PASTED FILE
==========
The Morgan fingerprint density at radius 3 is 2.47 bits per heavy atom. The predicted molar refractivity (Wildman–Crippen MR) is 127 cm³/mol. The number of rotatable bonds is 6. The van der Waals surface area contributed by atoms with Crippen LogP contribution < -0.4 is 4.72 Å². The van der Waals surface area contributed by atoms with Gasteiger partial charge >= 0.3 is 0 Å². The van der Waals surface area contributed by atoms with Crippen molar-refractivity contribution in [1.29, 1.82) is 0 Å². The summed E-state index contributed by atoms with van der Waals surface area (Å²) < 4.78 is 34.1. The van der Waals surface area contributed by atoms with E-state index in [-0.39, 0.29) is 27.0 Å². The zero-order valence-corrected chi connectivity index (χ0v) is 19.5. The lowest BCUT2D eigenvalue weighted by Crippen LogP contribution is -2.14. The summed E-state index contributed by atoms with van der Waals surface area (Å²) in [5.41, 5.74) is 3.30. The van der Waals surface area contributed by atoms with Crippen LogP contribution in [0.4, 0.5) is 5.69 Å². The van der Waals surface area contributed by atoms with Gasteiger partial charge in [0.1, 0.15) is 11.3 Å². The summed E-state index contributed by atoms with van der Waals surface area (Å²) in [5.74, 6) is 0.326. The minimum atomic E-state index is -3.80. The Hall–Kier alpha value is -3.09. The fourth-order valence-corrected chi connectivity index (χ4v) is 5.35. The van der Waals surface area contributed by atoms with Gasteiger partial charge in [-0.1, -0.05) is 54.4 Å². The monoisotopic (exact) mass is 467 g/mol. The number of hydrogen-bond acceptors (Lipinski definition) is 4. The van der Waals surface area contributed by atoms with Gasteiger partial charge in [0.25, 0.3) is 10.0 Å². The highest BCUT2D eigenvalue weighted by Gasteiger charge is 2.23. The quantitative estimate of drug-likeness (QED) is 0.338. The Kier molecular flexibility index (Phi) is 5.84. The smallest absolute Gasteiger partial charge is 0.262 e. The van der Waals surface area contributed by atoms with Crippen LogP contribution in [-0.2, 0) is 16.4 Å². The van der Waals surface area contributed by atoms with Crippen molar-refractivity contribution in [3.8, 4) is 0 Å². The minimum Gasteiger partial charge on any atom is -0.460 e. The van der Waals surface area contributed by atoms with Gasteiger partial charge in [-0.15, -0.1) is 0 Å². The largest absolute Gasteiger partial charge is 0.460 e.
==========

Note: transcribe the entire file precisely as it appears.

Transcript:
The Morgan fingerprint density at radius 3 is 2.47 bits per heavy atom. The predicted molar refractivity (Wildman–Crippen MR) is 127 cm³/mol. The number of rotatable bonds is 6. The van der Waals surface area contributed by atoms with Crippen LogP contribution < -0.4 is 4.72 Å². The van der Waals surface area contributed by atoms with Gasteiger partial charge >= 0.3 is 0 Å². The van der Waals surface area contributed by atoms with Crippen molar-refractivity contribution in [1.29, 1.82) is 0 Å². The summed E-state index contributed by atoms with van der Waals surface area (Å²) < 4.78 is 34.1. The van der Waals surface area contributed by atoms with E-state index in [-0.39, 0.29) is 27.0 Å². The zero-order valence-corrected chi connectivity index (χ0v) is 19.5. The lowest BCUT2D eigenvalue weighted by Crippen LogP contribution is -2.14. The summed E-state index contributed by atoms with van der Waals surface area (Å²) in [5.41, 5.74) is 3.30. The van der Waals surface area contributed by atoms with Crippen LogP contribution in [0.4, 0.5) is 5.69 Å². The van der Waals surface area contributed by atoms with Gasteiger partial charge in [0.1, 0.15) is 11.3 Å². The summed E-state index contributed by atoms with van der Waals surface area (Å²) in [5.74, 6) is 0.326. The minimum atomic E-state index is -3.80. The Hall–Kier alpha value is -3.09. The fourth-order valence-corrected chi connectivity index (χ4v) is 5.35. The van der Waals surface area contributed by atoms with Gasteiger partial charge in [-0.1, -0.05) is 54.4 Å². The monoisotopic (exact) mass is 467 g/mol. The number of hydrogen-bond acceptors (Lipinski definition) is 4. The van der Waals surface area contributed by atoms with Gasteiger partial charge in [0.25, 0.3) is 10.0 Å². The highest BCUT2D eigenvalue weighted by Gasteiger charge is 2.23. The quantitative estimate of drug-likeness (QED) is 0.338. The Kier molecular flexibility index (Phi) is 5.84. The smallest absolute Gasteiger partial charge is 0.262 e. The van der Waals surface area contributed by atoms with Crippen LogP contribution in [-0.2, 0) is 16.4 Å². The van der Waals surface area contributed by atoms with Crippen molar-refractivity contribution in [3.8, 4) is 0 Å². The minimum Gasteiger partial charge on any atom is -0.460 e. The van der Waals surface area contributed by atoms with Gasteiger partial charge in [-0.15, -0.1) is 0 Å². The largest absolute Gasteiger partial charge is 0.460 e.